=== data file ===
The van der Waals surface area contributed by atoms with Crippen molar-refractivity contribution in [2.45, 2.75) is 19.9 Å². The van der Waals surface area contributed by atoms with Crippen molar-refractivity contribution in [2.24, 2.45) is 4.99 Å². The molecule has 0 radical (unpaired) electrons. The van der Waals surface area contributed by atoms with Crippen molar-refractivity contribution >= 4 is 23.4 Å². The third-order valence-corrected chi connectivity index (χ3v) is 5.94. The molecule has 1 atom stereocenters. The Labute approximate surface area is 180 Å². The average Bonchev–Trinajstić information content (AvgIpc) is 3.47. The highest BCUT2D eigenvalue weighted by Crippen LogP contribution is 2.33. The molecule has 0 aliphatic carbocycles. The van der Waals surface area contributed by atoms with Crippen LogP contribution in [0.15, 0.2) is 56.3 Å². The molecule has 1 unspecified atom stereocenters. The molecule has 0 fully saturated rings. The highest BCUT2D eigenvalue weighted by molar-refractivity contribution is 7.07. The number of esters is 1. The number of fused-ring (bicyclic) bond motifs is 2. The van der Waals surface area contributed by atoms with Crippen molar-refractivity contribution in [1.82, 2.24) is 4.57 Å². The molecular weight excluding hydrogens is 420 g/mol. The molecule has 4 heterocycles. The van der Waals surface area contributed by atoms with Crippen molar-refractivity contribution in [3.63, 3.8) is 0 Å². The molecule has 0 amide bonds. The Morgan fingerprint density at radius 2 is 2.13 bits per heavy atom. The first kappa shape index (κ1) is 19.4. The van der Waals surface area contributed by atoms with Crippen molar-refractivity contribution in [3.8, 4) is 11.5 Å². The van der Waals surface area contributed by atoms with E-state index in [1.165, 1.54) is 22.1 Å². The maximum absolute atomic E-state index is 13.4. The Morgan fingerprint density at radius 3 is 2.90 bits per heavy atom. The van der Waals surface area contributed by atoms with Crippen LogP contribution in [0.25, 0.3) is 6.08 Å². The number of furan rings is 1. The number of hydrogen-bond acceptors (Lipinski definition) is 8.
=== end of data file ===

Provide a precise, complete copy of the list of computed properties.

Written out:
The van der Waals surface area contributed by atoms with Crippen molar-refractivity contribution in [2.45, 2.75) is 19.9 Å². The van der Waals surface area contributed by atoms with Crippen molar-refractivity contribution in [2.24, 2.45) is 4.99 Å². The molecule has 0 radical (unpaired) electrons. The van der Waals surface area contributed by atoms with Crippen molar-refractivity contribution >= 4 is 23.4 Å². The third-order valence-corrected chi connectivity index (χ3v) is 5.94. The molecule has 1 atom stereocenters. The Labute approximate surface area is 180 Å². The average Bonchev–Trinajstić information content (AvgIpc) is 3.47. The highest BCUT2D eigenvalue weighted by Crippen LogP contribution is 2.33. The molecule has 0 aliphatic carbocycles. The van der Waals surface area contributed by atoms with Crippen LogP contribution in [0.15, 0.2) is 56.3 Å². The molecule has 1 unspecified atom stereocenters. The molecule has 0 fully saturated rings. The highest BCUT2D eigenvalue weighted by molar-refractivity contribution is 7.07. The number of esters is 1. The number of fused-ring (bicyclic) bond motifs is 2. The van der Waals surface area contributed by atoms with Crippen molar-refractivity contribution in [1.82, 2.24) is 4.57 Å². The molecular weight excluding hydrogens is 420 g/mol. The molecule has 4 heterocycles. The van der Waals surface area contributed by atoms with Crippen molar-refractivity contribution in [3.63, 3.8) is 0 Å². The molecule has 0 amide bonds. The Morgan fingerprint density at radius 2 is 2.13 bits per heavy atom. The first kappa shape index (κ1) is 19.4. The van der Waals surface area contributed by atoms with Crippen molar-refractivity contribution in [3.8, 4) is 11.5 Å². The van der Waals surface area contributed by atoms with E-state index in [1.165, 1.54) is 22.1 Å². The maximum absolute atomic E-state index is 13.4. The Morgan fingerprint density at radius 3 is 2.90 bits per heavy atom. The van der Waals surface area contributed by atoms with Crippen LogP contribution in [0.25, 0.3) is 6.08 Å². The number of furan rings is 1. The number of hydrogen-bond acceptors (Lipinski definition) is 8.